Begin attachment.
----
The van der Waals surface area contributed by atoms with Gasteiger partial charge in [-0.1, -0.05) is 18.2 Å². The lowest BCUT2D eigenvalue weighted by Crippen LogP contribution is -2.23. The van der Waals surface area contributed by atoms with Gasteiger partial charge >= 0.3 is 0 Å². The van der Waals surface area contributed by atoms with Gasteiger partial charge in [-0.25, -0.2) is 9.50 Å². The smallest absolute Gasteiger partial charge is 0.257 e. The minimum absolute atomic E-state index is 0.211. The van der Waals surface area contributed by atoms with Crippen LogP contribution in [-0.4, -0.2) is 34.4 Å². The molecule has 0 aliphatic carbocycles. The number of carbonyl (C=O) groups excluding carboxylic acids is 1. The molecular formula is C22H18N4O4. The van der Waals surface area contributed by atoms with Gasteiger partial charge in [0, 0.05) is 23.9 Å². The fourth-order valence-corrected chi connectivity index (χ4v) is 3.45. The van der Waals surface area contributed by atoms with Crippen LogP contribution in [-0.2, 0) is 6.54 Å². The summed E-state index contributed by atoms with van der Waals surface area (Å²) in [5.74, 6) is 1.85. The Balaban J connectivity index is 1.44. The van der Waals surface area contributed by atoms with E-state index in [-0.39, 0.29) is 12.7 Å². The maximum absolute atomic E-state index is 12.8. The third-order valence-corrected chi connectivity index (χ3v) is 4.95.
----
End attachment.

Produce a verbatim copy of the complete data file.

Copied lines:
The van der Waals surface area contributed by atoms with Gasteiger partial charge in [-0.1, -0.05) is 18.2 Å². The lowest BCUT2D eigenvalue weighted by Crippen LogP contribution is -2.23. The van der Waals surface area contributed by atoms with Gasteiger partial charge >= 0.3 is 0 Å². The van der Waals surface area contributed by atoms with Gasteiger partial charge in [-0.25, -0.2) is 9.50 Å². The smallest absolute Gasteiger partial charge is 0.257 e. The minimum absolute atomic E-state index is 0.211. The van der Waals surface area contributed by atoms with Crippen LogP contribution in [-0.4, -0.2) is 34.4 Å². The molecule has 0 aliphatic carbocycles. The number of carbonyl (C=O) groups excluding carboxylic acids is 1. The molecular formula is C22H18N4O4. The van der Waals surface area contributed by atoms with Gasteiger partial charge in [0, 0.05) is 23.9 Å². The fourth-order valence-corrected chi connectivity index (χ4v) is 3.45. The van der Waals surface area contributed by atoms with Crippen LogP contribution in [-0.2, 0) is 6.54 Å². The summed E-state index contributed by atoms with van der Waals surface area (Å²) in [5.74, 6) is 1.85. The Balaban J connectivity index is 1.44. The van der Waals surface area contributed by atoms with E-state index in [-0.39, 0.29) is 12.7 Å². The maximum absolute atomic E-state index is 12.8. The third-order valence-corrected chi connectivity index (χ3v) is 4.95.